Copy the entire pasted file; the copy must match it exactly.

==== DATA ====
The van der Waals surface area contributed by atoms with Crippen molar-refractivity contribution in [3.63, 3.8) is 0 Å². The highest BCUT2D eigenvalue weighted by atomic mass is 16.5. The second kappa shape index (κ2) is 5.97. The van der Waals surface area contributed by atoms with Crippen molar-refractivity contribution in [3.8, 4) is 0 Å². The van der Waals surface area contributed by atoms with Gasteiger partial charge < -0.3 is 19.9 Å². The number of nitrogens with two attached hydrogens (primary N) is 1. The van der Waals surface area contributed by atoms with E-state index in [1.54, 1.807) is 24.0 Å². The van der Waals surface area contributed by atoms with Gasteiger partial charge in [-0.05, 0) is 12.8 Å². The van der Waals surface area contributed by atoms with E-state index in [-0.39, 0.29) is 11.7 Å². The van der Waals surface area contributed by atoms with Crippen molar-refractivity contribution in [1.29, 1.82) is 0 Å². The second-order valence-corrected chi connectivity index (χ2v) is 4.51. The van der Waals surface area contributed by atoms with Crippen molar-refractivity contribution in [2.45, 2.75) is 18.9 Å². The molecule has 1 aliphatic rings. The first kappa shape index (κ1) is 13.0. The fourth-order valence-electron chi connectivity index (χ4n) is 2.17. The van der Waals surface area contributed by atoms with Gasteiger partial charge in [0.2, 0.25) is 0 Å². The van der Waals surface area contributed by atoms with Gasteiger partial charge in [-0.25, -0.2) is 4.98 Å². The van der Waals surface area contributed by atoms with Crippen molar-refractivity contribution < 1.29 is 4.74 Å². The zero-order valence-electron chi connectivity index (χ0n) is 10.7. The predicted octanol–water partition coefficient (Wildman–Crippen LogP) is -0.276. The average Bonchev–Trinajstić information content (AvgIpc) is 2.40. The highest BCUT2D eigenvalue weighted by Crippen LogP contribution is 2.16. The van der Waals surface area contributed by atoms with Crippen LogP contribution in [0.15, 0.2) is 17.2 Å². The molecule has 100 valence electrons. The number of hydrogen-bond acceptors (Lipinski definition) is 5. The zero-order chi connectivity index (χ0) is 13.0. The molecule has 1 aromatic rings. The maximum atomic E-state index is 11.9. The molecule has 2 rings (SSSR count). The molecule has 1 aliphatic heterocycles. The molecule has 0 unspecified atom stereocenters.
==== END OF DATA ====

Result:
The van der Waals surface area contributed by atoms with Crippen molar-refractivity contribution in [3.63, 3.8) is 0 Å². The highest BCUT2D eigenvalue weighted by atomic mass is 16.5. The second kappa shape index (κ2) is 5.97. The van der Waals surface area contributed by atoms with Crippen molar-refractivity contribution in [3.8, 4) is 0 Å². The van der Waals surface area contributed by atoms with Gasteiger partial charge < -0.3 is 19.9 Å². The number of nitrogens with two attached hydrogens (primary N) is 1. The van der Waals surface area contributed by atoms with E-state index in [1.54, 1.807) is 24.0 Å². The van der Waals surface area contributed by atoms with Gasteiger partial charge in [-0.05, 0) is 12.8 Å². The van der Waals surface area contributed by atoms with E-state index in [-0.39, 0.29) is 11.7 Å². The van der Waals surface area contributed by atoms with Crippen molar-refractivity contribution in [1.29, 1.82) is 0 Å². The second-order valence-corrected chi connectivity index (χ2v) is 4.51. The van der Waals surface area contributed by atoms with Crippen molar-refractivity contribution in [2.45, 2.75) is 18.9 Å². The molecule has 1 aliphatic rings. The first kappa shape index (κ1) is 13.0. The fourth-order valence-electron chi connectivity index (χ4n) is 2.17. The van der Waals surface area contributed by atoms with Gasteiger partial charge in [0.2, 0.25) is 0 Å². The van der Waals surface area contributed by atoms with Gasteiger partial charge in [-0.25, -0.2) is 4.98 Å². The van der Waals surface area contributed by atoms with Crippen molar-refractivity contribution < 1.29 is 4.74 Å². The zero-order valence-electron chi connectivity index (χ0n) is 10.7. The predicted octanol–water partition coefficient (Wildman–Crippen LogP) is -0.276. The average Bonchev–Trinajstić information content (AvgIpc) is 2.40. The highest BCUT2D eigenvalue weighted by Crippen LogP contribution is 2.16. The van der Waals surface area contributed by atoms with Crippen LogP contribution in [0.15, 0.2) is 17.2 Å². The molecule has 100 valence electrons. The number of hydrogen-bond acceptors (Lipinski definition) is 5. The zero-order chi connectivity index (χ0) is 13.0. The molecule has 1 aromatic rings. The maximum atomic E-state index is 11.9. The molecule has 2 rings (SSSR count). The molecule has 1 aliphatic heterocycles. The molecule has 0 unspecified atom stereocenters.